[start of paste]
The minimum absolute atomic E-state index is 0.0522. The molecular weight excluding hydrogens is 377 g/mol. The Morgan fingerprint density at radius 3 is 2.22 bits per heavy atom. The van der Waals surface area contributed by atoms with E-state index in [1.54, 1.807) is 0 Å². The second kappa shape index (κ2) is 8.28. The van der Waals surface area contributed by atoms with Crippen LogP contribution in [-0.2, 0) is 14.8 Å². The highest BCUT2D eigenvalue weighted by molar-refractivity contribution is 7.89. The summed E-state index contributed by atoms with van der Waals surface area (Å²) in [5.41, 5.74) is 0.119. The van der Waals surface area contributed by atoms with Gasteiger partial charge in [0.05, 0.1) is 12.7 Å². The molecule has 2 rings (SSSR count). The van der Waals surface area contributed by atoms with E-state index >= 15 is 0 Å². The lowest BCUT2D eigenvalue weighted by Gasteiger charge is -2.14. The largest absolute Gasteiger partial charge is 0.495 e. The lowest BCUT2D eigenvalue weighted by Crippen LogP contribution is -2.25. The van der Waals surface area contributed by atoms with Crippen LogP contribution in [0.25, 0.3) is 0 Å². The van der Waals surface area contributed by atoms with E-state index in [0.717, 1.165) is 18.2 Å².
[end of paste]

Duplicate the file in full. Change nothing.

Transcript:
The minimum absolute atomic E-state index is 0.0522. The molecular weight excluding hydrogens is 377 g/mol. The Morgan fingerprint density at radius 3 is 2.22 bits per heavy atom. The van der Waals surface area contributed by atoms with E-state index in [1.54, 1.807) is 0 Å². The second kappa shape index (κ2) is 8.28. The van der Waals surface area contributed by atoms with Crippen LogP contribution in [-0.2, 0) is 14.8 Å². The highest BCUT2D eigenvalue weighted by molar-refractivity contribution is 7.89. The summed E-state index contributed by atoms with van der Waals surface area (Å²) in [5.41, 5.74) is 0.119. The van der Waals surface area contributed by atoms with Gasteiger partial charge in [0.05, 0.1) is 12.7 Å². The molecule has 2 rings (SSSR count). The van der Waals surface area contributed by atoms with E-state index >= 15 is 0 Å². The lowest BCUT2D eigenvalue weighted by Gasteiger charge is -2.14. The largest absolute Gasteiger partial charge is 0.495 e. The lowest BCUT2D eigenvalue weighted by Crippen LogP contribution is -2.25. The van der Waals surface area contributed by atoms with Crippen LogP contribution in [0.25, 0.3) is 0 Å². The van der Waals surface area contributed by atoms with E-state index in [0.717, 1.165) is 18.2 Å².